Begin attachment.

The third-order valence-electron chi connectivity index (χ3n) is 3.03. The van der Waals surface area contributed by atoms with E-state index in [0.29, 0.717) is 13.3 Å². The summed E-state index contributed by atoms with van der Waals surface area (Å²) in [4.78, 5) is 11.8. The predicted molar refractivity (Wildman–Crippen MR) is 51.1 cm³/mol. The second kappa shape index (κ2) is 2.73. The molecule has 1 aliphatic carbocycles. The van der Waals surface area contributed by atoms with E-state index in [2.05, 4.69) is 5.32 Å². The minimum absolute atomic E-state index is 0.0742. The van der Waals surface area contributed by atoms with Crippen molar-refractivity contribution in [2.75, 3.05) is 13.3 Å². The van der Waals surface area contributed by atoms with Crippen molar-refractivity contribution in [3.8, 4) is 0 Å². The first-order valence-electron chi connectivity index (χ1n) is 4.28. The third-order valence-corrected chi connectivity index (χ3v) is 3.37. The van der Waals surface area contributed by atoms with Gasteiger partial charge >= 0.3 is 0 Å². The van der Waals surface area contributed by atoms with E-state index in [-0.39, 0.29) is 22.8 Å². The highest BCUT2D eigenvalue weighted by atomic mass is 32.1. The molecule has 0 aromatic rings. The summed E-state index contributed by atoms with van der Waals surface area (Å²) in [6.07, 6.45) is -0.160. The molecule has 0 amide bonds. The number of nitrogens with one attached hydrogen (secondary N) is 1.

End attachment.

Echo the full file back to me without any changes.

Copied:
The third-order valence-electron chi connectivity index (χ3n) is 3.03. The van der Waals surface area contributed by atoms with E-state index in [0.29, 0.717) is 13.3 Å². The summed E-state index contributed by atoms with van der Waals surface area (Å²) in [4.78, 5) is 11.8. The predicted molar refractivity (Wildman–Crippen MR) is 51.1 cm³/mol. The second kappa shape index (κ2) is 2.73. The molecule has 1 aliphatic carbocycles. The van der Waals surface area contributed by atoms with E-state index in [2.05, 4.69) is 5.32 Å². The minimum absolute atomic E-state index is 0.0742. The van der Waals surface area contributed by atoms with Crippen molar-refractivity contribution in [2.75, 3.05) is 13.3 Å². The van der Waals surface area contributed by atoms with Crippen molar-refractivity contribution in [3.8, 4) is 0 Å². The first-order valence-electron chi connectivity index (χ1n) is 4.28. The third-order valence-corrected chi connectivity index (χ3v) is 3.37. The van der Waals surface area contributed by atoms with Gasteiger partial charge >= 0.3 is 0 Å². The van der Waals surface area contributed by atoms with E-state index in [-0.39, 0.29) is 22.8 Å². The highest BCUT2D eigenvalue weighted by atomic mass is 32.1. The molecule has 0 aromatic rings. The summed E-state index contributed by atoms with van der Waals surface area (Å²) in [6.07, 6.45) is -0.160. The molecule has 0 amide bonds. The number of nitrogens with one attached hydrogen (secondary N) is 1.